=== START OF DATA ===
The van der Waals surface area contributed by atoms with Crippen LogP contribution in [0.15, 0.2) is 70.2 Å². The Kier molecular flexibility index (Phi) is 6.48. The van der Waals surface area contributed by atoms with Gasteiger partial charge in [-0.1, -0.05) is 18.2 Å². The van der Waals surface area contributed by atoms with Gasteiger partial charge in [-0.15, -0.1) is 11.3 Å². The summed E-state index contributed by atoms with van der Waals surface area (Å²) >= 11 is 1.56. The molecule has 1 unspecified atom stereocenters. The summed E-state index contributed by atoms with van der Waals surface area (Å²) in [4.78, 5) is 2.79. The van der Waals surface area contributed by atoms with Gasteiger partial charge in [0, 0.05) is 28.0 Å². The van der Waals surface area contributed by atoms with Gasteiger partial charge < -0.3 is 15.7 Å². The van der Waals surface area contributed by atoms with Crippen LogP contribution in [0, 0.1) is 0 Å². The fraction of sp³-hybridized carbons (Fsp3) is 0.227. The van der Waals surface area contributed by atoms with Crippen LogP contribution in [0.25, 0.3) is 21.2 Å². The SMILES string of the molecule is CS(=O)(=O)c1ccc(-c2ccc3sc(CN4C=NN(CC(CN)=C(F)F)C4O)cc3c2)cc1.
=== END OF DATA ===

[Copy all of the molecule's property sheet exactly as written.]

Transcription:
The van der Waals surface area contributed by atoms with Crippen LogP contribution in [0.15, 0.2) is 70.2 Å². The Kier molecular flexibility index (Phi) is 6.48. The van der Waals surface area contributed by atoms with Gasteiger partial charge in [-0.1, -0.05) is 18.2 Å². The van der Waals surface area contributed by atoms with Gasteiger partial charge in [-0.15, -0.1) is 11.3 Å². The summed E-state index contributed by atoms with van der Waals surface area (Å²) >= 11 is 1.56. The molecule has 1 unspecified atom stereocenters. The summed E-state index contributed by atoms with van der Waals surface area (Å²) in [4.78, 5) is 2.79. The van der Waals surface area contributed by atoms with Gasteiger partial charge in [0, 0.05) is 28.0 Å². The van der Waals surface area contributed by atoms with Gasteiger partial charge < -0.3 is 15.7 Å². The van der Waals surface area contributed by atoms with Crippen LogP contribution in [0, 0.1) is 0 Å². The fraction of sp³-hybridized carbons (Fsp3) is 0.227. The van der Waals surface area contributed by atoms with Crippen LogP contribution in [0.25, 0.3) is 21.2 Å². The SMILES string of the molecule is CS(=O)(=O)c1ccc(-c2ccc3sc(CN4C=NN(CC(CN)=C(F)F)C4O)cc3c2)cc1.